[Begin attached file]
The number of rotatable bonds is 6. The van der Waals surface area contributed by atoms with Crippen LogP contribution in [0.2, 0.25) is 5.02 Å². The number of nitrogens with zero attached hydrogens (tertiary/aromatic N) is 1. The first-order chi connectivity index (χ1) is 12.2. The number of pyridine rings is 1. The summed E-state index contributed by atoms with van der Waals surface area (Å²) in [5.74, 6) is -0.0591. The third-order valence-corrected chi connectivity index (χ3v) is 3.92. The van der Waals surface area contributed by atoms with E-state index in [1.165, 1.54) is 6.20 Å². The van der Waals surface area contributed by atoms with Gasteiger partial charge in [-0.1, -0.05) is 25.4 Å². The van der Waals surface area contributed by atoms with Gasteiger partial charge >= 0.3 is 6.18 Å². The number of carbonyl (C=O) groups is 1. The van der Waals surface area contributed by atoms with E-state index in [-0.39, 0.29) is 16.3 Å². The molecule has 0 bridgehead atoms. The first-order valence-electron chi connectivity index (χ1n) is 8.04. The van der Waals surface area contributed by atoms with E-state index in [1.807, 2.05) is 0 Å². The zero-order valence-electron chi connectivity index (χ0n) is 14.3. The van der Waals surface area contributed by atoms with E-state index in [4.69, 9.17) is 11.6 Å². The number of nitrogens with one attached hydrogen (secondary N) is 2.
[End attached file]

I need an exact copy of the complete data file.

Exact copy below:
The number of rotatable bonds is 6. The van der Waals surface area contributed by atoms with Crippen LogP contribution in [0.2, 0.25) is 5.02 Å². The number of nitrogens with zero attached hydrogens (tertiary/aromatic N) is 1. The first-order chi connectivity index (χ1) is 12.2. The number of pyridine rings is 1. The summed E-state index contributed by atoms with van der Waals surface area (Å²) in [5.74, 6) is -0.0591. The third-order valence-corrected chi connectivity index (χ3v) is 3.92. The van der Waals surface area contributed by atoms with E-state index in [1.165, 1.54) is 6.20 Å². The van der Waals surface area contributed by atoms with Gasteiger partial charge in [-0.1, -0.05) is 25.4 Å². The van der Waals surface area contributed by atoms with Gasteiger partial charge >= 0.3 is 6.18 Å². The number of carbonyl (C=O) groups is 1. The van der Waals surface area contributed by atoms with E-state index in [-0.39, 0.29) is 16.3 Å². The molecule has 0 bridgehead atoms. The first-order valence-electron chi connectivity index (χ1n) is 8.04. The van der Waals surface area contributed by atoms with E-state index in [1.807, 2.05) is 0 Å². The zero-order valence-electron chi connectivity index (χ0n) is 14.3. The van der Waals surface area contributed by atoms with E-state index in [4.69, 9.17) is 11.6 Å². The number of nitrogens with one attached hydrogen (secondary N) is 2.